“However, regulations put in place to meet Vietnam’s sustainable energy targets must serve both the long-term interests of the government and satisfy the demands of private sector participants. Governments, multinationals, the private sector, and banks have concluded that the severe environmental repercussions of coal thermal power far exceed the short-term economic benefits. To get the financing required to transition away from coal, Vietnam will need bankable, commercially viable, and low-emission energy projects,” the working group highlighted.

Nguyen Chi Dung - Minister of Planning and Investment

All systems go for Vietnam’s essential energy transition

In order to promote socioeconomic recovery and business development, the government has redirected a number of strategies under the temporary regulation of safe and flexible adaptation to the pandemic.

These redirections include easing import and export procedures to prevent the disruption of supply chains, promulgating policies on the extension, exemption, and reduction of a number of taxes, fees, and charges, and ultimately creating favourable conditions for businesses to minimise damage and maintain production. Thanks to these timely policy adjustments, Vietnam’s economy in 2021 achieved positive growth despite challenging situations.

With macroeconomic stability ensured and inflation controlled, stable development was seen in most industries. State budget revenue exceeded 16.4 per cent of the estimate. Total import and export turnover increased 22.6 per cent to $668.5 billion, the highest ever.

Processing and manufacturing increased by 6.37 per cent, continuing to be the driving force behind growth; trade and services also showed signs of improvement. The stock market developed rapidly, with the capitalisation scale increasing by over 46 per cent compared to 2020.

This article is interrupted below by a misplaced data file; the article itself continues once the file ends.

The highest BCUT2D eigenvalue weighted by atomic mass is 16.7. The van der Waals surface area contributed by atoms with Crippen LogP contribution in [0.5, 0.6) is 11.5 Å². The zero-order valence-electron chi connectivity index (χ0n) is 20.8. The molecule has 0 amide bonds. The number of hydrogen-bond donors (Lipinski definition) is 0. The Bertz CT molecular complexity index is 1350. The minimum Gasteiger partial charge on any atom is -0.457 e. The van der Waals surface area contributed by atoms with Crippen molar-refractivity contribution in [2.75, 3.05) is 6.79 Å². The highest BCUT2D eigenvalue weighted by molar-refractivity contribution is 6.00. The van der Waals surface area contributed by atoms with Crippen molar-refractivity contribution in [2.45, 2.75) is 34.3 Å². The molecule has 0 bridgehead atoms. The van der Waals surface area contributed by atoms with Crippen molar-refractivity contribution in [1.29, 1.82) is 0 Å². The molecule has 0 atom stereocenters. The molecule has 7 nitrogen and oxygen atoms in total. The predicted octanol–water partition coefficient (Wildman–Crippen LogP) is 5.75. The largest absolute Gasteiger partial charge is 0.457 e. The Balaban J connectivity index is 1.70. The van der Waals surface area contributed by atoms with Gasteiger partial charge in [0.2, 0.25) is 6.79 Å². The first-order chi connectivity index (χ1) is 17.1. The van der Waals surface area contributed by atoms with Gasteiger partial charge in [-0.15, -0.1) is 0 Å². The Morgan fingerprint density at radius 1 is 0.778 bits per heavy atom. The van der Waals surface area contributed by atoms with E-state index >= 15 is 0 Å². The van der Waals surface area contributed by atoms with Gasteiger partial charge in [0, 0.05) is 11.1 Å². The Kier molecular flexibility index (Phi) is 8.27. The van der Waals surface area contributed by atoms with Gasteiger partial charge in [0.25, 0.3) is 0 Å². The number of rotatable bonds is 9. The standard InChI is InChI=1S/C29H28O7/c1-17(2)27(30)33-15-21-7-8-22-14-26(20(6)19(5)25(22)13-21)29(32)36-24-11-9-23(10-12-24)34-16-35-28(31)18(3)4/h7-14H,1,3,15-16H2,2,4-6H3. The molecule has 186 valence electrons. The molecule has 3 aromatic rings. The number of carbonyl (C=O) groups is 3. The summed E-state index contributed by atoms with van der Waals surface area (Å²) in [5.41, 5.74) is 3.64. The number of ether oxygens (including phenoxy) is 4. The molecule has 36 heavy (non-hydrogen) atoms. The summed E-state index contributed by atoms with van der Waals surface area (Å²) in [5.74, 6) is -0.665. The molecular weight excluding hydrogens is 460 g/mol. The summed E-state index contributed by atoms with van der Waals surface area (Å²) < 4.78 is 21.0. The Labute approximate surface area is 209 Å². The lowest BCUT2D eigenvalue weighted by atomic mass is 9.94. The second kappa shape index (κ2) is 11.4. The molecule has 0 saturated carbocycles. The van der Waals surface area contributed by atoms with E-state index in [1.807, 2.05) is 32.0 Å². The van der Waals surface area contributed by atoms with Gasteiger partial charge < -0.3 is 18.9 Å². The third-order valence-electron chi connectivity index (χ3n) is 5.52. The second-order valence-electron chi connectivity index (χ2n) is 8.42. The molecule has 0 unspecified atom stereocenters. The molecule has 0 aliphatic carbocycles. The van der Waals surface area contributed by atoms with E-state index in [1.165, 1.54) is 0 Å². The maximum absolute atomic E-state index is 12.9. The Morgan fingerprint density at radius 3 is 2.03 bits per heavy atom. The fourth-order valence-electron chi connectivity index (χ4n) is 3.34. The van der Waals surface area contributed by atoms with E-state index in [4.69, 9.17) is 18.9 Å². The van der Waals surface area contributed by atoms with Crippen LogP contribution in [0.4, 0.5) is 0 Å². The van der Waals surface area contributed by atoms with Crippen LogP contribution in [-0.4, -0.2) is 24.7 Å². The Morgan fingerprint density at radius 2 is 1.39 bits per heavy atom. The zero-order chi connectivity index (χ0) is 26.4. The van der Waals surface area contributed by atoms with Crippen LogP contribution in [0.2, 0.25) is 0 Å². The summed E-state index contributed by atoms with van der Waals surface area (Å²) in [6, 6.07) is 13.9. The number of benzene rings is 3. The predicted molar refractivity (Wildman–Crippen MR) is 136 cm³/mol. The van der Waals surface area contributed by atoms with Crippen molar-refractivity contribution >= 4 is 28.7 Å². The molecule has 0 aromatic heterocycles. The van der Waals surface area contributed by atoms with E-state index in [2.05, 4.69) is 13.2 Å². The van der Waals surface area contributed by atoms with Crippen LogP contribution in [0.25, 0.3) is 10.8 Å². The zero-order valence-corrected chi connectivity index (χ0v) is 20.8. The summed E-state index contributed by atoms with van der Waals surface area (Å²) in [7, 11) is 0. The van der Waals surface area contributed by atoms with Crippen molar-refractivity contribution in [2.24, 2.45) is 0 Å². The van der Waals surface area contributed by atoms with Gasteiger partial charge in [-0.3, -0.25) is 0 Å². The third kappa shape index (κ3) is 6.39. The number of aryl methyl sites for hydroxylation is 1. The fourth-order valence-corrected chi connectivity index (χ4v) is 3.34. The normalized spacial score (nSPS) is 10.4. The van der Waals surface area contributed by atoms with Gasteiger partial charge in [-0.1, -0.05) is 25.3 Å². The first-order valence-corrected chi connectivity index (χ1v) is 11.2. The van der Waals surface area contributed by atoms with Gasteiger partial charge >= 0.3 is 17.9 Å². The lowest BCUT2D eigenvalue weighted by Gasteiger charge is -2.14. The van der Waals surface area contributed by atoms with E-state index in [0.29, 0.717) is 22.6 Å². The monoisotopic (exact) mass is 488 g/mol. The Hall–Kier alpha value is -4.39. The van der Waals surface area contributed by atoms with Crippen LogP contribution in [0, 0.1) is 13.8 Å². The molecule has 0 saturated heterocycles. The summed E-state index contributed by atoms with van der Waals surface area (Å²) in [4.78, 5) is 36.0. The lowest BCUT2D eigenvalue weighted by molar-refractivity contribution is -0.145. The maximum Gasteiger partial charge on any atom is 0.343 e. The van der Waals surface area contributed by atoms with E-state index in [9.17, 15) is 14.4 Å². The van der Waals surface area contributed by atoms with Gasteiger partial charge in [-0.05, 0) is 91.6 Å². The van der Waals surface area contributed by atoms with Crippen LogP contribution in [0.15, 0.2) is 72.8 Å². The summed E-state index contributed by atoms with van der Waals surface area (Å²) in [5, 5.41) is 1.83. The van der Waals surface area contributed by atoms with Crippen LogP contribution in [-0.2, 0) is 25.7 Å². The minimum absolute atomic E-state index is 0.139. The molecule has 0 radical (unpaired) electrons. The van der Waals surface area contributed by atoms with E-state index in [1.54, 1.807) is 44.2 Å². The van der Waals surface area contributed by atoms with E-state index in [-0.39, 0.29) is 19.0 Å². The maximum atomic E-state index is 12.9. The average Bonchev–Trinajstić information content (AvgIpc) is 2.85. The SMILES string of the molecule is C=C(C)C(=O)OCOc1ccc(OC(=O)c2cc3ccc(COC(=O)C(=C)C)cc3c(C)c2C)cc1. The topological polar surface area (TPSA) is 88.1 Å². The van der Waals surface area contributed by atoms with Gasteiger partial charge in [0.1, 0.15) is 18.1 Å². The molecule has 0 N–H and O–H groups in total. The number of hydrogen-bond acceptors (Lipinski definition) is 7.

In 2021, nearly 160,000 new businesses were established or returned to operation. Total investment capital increased 3.2 per cent compared to 2020.

Foreign direct investment capital reached over $31 billion, up 9.2 per cent compared to 2020, showing that investors continue to believe in the government’s pandemic prevention as well as the investment environment. In terms of innovation, e-commerce, digital transformation, tech applications, and other new business models are increasingly attracting funding.

These encouraging economic achievements were obtained thanks to the contributions from the business community as well as both domestic and foreign investors.

Economic advantages

In fact, a number of financial institutions have promised to stop financing fossil fuel power projects over a net zero-carbon timescale, such as HSBC, Standard Chartered, Citi, and SMFG, among others. Some locally-run lenders, such as HDBank, have also promised to cut ties with coal-fired power plants.